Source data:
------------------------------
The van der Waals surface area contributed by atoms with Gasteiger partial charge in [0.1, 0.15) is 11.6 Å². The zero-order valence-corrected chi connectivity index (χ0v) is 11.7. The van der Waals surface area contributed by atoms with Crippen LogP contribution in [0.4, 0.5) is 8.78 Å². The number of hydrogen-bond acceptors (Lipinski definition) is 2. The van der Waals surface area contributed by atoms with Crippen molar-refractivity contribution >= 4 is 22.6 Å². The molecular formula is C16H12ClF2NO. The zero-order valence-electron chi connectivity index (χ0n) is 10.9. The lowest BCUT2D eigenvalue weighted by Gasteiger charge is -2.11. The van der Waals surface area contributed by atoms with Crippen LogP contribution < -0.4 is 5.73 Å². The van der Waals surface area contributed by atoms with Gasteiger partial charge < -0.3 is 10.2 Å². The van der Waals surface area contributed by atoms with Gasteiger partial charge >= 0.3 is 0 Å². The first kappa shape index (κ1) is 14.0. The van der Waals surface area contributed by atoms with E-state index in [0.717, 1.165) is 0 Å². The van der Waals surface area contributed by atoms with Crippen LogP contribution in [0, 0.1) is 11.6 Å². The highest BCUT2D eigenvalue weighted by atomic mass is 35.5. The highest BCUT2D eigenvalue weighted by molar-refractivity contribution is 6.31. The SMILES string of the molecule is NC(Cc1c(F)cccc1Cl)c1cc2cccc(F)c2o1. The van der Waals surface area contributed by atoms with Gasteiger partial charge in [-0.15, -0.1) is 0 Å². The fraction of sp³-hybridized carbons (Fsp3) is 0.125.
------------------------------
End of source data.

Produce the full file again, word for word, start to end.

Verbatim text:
The van der Waals surface area contributed by atoms with Gasteiger partial charge in [0.1, 0.15) is 11.6 Å². The zero-order valence-corrected chi connectivity index (χ0v) is 11.7. The van der Waals surface area contributed by atoms with Crippen LogP contribution in [0.4, 0.5) is 8.78 Å². The number of hydrogen-bond acceptors (Lipinski definition) is 2. The van der Waals surface area contributed by atoms with Crippen molar-refractivity contribution >= 4 is 22.6 Å². The molecular formula is C16H12ClF2NO. The zero-order valence-electron chi connectivity index (χ0n) is 10.9. The lowest BCUT2D eigenvalue weighted by Gasteiger charge is -2.11. The van der Waals surface area contributed by atoms with Crippen LogP contribution < -0.4 is 5.73 Å². The van der Waals surface area contributed by atoms with Gasteiger partial charge < -0.3 is 10.2 Å². The van der Waals surface area contributed by atoms with Gasteiger partial charge >= 0.3 is 0 Å². The first kappa shape index (κ1) is 14.0. The van der Waals surface area contributed by atoms with E-state index in [0.717, 1.165) is 0 Å². The van der Waals surface area contributed by atoms with Crippen LogP contribution in [0, 0.1) is 11.6 Å². The highest BCUT2D eigenvalue weighted by atomic mass is 35.5. The highest BCUT2D eigenvalue weighted by molar-refractivity contribution is 6.31. The SMILES string of the molecule is NC(Cc1c(F)cccc1Cl)c1cc2cccc(F)c2o1. The van der Waals surface area contributed by atoms with Gasteiger partial charge in [-0.15, -0.1) is 0 Å². The fraction of sp³-hybridized carbons (Fsp3) is 0.125.